First 100 words of the document:
The Richter Scale
Developed in 1935 by Charles F Richter.
Logarithmic scale that shows magnitude of earthquake:
o An earthquake of magnitude 2.0 is ten times bigger than one of magnitude 1.0, and
one of magnitude 3.0 is 100 times bigger than one of magnitude 1.0.
Each earthquake is rated by one single value on Richter scale.
Initially, the variation in seismograph design meant that this scale could only be applied to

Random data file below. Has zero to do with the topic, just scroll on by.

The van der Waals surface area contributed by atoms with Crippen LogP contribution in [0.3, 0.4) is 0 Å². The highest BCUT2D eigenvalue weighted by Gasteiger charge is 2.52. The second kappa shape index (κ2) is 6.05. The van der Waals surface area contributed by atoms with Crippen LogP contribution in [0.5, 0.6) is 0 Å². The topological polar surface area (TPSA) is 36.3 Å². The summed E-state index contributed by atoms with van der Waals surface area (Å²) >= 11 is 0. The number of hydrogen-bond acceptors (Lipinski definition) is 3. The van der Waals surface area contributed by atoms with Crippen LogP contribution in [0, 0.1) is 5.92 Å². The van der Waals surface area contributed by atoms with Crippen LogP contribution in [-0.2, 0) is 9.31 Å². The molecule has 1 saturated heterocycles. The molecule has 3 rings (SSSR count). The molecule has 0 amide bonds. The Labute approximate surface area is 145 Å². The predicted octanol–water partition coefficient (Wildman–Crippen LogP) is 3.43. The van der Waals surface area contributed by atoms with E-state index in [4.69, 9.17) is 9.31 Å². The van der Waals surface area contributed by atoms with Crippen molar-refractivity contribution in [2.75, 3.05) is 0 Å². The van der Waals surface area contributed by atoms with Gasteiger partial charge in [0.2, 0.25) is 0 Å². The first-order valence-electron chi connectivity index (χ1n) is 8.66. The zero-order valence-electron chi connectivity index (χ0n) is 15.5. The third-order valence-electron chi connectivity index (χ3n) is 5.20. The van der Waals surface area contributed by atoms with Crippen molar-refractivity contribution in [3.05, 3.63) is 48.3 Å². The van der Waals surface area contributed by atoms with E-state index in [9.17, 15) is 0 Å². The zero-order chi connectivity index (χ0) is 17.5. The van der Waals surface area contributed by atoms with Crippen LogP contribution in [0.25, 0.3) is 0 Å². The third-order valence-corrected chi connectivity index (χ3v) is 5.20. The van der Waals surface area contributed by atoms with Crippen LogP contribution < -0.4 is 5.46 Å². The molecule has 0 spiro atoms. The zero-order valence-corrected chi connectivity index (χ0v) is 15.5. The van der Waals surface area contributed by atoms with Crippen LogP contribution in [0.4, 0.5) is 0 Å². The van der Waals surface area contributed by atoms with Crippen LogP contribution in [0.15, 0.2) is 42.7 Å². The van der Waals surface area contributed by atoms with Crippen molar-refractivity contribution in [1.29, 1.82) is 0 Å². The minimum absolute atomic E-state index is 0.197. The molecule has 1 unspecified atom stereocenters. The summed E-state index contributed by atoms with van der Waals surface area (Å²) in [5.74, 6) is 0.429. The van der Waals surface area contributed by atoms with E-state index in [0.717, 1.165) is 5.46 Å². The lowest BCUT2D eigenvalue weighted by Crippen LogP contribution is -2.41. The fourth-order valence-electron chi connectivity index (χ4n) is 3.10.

seismographs of similar manufacture.
Modern advancements and standards mean each seismograph is now carefully calibrated
with respect to the others.
Other pages in this set
Here's a taster:
The Modified Mercalli Intensity Scale
Developed from Rossi-Forel scale by Giuseppe Mercalli between 1884 and 1906.
Rates an earthquake with a roman numeral based on the surface effects and damage caused
by the earthquake.
Areas around the epicentre may be differently rated, based on the surface effect in those
Although earthquakes of larger magnitude also generally cause more damage, factors such
as focus depth and epicentre location can make weaker, shallower earthquakes more
destructive than stronger, deeper ones.…read more